Identity theft is a serious problem—not just for individuals, but for businesses as well. Last year almost 16.7 million individuals were victims of identity theft. There was also a 46 percent increase in the number of reported cases of business identity theft, according to the National Cybersecurity Society (NCSS).
“Small business identity theft—stealing a business’ identity to commit fraud—is big business for identity thieves,” says Mary Ellen Seale, CEO of NCSS.
Unlike larger corporations, small businesses don’t always have the required security controls in place to detect and deter fraudulent activity, which can make them easier targets. There is also a general unawareness, among large and small businesses alike, of the magnitude of the threat and the devastating effects that business identity theft can have.
What information are business identity thieves after?
Business identity thieves focus on stealing key business identifiers and credentials—such as officers’ names or your federal tax employer identification number—in order to manipulate or falsify state business filings and impersonate the business in other ways. Armed with this information, criminals can open a line of credit, obtain better terms with vendors, or apply for a loan. And, business credit cards, with credit limits of up to $100,000, provide another avenue for thieves to make purchases at the expense of small businesses.
Stealing a business identity or creating a new one is easy
Criminals can capitalize on the abundance of information made available to the public online. Businesses are required by law publish sensitive details which may include financial statements, stakeholder information, and key identifiers such as employee identification numbers, and sales tax and business numbers.
This information and more can also be purchased legally through the internet. Often times, an application for a line of credit is approved based on public and re-cycled information found on the web.
How identity thieves operate
Today, criminals are finding more sophisticated ways to impersonate and defraud businesses. While emulating a company’s letterhead, or sending fake correspondence are commonly used methods, other more advanced tactics are continuing to emerge. Some of these include
- Phishing scams—e-mails that look and sound official, and often contain graphics stolen from the company from which the message claims to originate; these try to get staff to click through so that they can gather information.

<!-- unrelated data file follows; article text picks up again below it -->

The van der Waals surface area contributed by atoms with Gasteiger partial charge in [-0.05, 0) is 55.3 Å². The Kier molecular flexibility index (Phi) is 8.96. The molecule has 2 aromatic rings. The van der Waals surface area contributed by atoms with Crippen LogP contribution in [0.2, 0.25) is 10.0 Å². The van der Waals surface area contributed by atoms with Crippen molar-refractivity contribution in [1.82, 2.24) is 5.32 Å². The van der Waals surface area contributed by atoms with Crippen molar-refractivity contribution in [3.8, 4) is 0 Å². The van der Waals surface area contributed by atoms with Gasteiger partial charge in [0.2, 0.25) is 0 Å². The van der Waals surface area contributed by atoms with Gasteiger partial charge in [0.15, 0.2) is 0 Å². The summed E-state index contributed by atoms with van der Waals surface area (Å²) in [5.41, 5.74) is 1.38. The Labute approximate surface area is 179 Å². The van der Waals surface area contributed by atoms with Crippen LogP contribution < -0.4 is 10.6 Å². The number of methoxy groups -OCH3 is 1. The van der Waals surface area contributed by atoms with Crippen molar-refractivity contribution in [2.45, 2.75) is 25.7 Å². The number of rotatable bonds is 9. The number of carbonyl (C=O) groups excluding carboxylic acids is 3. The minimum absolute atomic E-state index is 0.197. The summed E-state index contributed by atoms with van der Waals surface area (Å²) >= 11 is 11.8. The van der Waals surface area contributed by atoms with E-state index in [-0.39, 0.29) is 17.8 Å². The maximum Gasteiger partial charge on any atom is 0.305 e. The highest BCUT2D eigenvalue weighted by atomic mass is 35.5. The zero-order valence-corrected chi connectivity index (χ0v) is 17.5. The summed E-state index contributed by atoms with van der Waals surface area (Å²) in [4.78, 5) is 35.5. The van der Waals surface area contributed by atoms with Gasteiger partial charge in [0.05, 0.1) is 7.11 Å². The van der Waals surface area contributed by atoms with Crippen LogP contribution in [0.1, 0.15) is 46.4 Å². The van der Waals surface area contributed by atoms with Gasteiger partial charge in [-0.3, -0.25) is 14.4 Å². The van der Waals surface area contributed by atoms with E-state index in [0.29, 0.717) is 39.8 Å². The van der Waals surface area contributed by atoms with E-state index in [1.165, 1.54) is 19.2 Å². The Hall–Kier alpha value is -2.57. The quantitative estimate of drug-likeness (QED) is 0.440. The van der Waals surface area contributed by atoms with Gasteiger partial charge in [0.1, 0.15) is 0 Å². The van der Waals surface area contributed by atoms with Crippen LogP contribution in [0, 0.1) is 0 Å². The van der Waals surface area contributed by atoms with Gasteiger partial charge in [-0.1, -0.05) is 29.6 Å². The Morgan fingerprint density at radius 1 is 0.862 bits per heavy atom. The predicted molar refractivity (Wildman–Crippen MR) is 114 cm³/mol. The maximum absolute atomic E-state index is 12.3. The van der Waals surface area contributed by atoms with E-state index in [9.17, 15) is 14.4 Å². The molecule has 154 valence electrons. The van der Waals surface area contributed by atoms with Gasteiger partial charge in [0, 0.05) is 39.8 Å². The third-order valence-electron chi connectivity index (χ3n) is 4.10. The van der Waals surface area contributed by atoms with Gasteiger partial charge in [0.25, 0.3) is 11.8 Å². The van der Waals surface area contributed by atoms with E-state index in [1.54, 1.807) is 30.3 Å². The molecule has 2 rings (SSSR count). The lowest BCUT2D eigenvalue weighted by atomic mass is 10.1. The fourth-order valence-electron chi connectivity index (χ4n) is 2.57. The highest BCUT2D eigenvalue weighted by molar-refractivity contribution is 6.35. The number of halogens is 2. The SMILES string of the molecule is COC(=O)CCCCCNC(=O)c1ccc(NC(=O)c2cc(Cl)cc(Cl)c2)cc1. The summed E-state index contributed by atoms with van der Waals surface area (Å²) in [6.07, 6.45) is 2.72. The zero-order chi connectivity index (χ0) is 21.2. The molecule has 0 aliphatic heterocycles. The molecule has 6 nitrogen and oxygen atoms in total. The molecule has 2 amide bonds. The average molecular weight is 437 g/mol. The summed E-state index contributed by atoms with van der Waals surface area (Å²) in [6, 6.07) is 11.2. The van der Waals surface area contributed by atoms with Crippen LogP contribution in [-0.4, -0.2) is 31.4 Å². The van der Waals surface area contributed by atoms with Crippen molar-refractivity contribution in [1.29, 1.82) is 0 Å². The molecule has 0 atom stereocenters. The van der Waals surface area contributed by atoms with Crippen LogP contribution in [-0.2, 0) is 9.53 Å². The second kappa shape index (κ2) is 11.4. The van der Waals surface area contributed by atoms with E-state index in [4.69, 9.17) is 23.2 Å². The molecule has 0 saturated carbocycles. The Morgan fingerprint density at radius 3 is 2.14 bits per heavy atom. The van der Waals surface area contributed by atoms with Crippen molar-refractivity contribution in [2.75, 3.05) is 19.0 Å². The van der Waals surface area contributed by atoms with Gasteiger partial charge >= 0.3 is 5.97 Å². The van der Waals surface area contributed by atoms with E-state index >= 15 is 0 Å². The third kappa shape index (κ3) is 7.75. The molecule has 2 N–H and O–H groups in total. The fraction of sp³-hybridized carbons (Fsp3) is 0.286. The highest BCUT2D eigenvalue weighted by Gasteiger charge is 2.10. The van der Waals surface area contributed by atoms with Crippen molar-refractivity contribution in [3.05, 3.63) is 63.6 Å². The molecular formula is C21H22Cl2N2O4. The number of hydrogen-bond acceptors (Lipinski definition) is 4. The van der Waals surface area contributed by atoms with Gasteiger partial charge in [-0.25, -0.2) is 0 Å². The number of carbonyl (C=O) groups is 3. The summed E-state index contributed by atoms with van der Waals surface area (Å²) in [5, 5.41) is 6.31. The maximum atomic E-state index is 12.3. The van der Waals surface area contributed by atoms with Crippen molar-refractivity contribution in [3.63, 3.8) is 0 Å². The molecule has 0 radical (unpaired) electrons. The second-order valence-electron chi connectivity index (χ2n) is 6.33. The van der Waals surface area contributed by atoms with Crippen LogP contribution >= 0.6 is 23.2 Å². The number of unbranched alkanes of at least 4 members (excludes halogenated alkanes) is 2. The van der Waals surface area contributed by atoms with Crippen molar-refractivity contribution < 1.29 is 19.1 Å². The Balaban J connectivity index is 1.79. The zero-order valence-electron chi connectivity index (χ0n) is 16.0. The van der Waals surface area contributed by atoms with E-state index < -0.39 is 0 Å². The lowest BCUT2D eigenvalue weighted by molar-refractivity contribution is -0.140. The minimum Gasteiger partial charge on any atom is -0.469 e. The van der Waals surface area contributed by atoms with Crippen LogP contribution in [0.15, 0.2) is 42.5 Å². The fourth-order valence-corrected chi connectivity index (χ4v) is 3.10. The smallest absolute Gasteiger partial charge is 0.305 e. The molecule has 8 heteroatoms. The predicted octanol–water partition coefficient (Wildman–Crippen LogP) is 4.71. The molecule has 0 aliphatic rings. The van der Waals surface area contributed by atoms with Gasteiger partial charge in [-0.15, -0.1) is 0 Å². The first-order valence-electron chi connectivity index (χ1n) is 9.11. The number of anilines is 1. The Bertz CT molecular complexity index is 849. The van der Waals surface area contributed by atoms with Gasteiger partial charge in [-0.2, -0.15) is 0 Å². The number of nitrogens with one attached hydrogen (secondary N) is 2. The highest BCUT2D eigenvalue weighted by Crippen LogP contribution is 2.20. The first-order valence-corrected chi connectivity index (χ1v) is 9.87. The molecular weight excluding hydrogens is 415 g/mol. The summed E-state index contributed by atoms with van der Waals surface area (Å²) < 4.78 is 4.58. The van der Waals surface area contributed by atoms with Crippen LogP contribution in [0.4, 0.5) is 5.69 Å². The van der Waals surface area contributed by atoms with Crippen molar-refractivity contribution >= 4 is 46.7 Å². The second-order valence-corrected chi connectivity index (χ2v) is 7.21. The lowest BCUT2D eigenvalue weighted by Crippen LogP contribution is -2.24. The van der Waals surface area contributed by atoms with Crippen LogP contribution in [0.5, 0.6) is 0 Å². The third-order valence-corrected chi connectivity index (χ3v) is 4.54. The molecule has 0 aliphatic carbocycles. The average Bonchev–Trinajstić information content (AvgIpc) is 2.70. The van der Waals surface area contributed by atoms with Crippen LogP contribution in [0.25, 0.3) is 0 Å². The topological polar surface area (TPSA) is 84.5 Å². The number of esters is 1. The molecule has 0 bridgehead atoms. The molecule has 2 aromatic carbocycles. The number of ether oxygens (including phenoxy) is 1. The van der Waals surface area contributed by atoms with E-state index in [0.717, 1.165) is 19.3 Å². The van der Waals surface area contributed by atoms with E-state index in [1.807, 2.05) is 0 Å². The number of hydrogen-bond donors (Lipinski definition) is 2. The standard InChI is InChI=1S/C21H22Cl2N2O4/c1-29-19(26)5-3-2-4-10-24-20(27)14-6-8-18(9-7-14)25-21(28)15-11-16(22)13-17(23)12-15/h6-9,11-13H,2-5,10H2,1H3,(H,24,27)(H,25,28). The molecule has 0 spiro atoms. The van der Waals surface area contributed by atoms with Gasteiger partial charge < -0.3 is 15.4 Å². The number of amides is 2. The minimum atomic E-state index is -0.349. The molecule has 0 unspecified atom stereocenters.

- Hacking into an executive's email and sending fake emails to the finance team asking for a last-minute wire to a foreign bank account
- Planting an unsecured Wi-Fi hotspot in or around an office with the expectation that an employee will connect to it by mistake. This leaves their system vulnerable and makes proprietary information visible.
Stopping business identify theft
Most states have criminal statutes that only recognize identity crimes against individuals. In 2006, California became the first state to establish identity theft laws that officially recognized crimes targeting business entities. Effective October 2015, Florida implement new law that provides businesses the same protection as individuals when it comes to identity theft.
So, what does this mean in terms of managing the investigation and prosecution of inter-state and business identity crimes that fall under federal jurisdiction? As is the case with state laws, the statutory language contained in federal identity theft laws does not include business entities, making it extremely difficult to prosecute inter-state crimes.
As it appears the threat of business identity theft is not going away anytime soon, it is important that businesses, both small and large, recognize the real risk that identity theft poses, and take the necessary precautionary measures to prevent serious financial loss and other damages.
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